Religion, and the Church in Mexico
The Catholic branch of Christianity is the dominant religion in Mexico, representing 78% of the total population as of 2020. In recent decades the share of Catholics has been declining, due to the growth of other Christian denominations – especially various Protestant churches, Jehovah's Witnesses, and Mormonism – which now constitute larger shares of the population.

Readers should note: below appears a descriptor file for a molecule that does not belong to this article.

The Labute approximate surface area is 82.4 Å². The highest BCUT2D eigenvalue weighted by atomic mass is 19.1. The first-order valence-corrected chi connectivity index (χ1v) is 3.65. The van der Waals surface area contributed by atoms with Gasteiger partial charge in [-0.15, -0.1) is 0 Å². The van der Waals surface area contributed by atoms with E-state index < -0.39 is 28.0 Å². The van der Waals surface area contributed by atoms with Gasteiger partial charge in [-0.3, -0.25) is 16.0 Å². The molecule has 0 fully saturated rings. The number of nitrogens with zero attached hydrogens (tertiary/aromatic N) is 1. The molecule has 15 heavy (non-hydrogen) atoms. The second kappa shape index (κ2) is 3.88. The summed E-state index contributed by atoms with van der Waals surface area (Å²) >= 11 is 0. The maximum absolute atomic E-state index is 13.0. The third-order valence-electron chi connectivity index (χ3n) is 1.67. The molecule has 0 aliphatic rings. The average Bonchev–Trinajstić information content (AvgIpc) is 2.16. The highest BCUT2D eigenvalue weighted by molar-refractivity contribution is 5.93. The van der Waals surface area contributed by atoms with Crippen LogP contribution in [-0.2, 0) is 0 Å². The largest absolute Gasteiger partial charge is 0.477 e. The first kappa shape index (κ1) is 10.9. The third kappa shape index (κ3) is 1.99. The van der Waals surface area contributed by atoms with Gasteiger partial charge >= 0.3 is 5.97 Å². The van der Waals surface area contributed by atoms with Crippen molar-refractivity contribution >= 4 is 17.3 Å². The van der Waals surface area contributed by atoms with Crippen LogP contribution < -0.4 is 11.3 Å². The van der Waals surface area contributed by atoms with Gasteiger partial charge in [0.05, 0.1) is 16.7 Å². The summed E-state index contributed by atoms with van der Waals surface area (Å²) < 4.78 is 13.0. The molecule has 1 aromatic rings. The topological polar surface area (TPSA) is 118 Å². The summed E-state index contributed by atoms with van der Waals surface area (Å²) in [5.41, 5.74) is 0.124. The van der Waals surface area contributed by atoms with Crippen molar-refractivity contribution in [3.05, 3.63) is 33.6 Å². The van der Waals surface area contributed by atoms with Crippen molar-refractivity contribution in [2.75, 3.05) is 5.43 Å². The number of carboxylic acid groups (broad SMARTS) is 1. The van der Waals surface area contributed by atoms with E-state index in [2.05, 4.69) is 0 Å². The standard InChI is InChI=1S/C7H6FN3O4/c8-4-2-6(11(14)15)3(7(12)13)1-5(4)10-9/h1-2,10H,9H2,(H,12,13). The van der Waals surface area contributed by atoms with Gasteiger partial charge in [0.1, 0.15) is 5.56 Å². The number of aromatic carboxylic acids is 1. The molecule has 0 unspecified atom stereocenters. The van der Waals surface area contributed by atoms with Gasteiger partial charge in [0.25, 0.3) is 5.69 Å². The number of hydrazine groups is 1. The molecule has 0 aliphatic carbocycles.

The government does not provide financial contributions to the religious institutions, nor does the Roman Catholic Church participate in public education. In a major reversal of the Mexican state's restrictions on religion, the constitution was amended in 1992 lifting almost all restrictions on religions, including granting all religious groups legal status, limited property, and lifting restrictions on the number of priests in the country. Until recently, priests did not have the right to vote, and even now they cannot be elected to public office.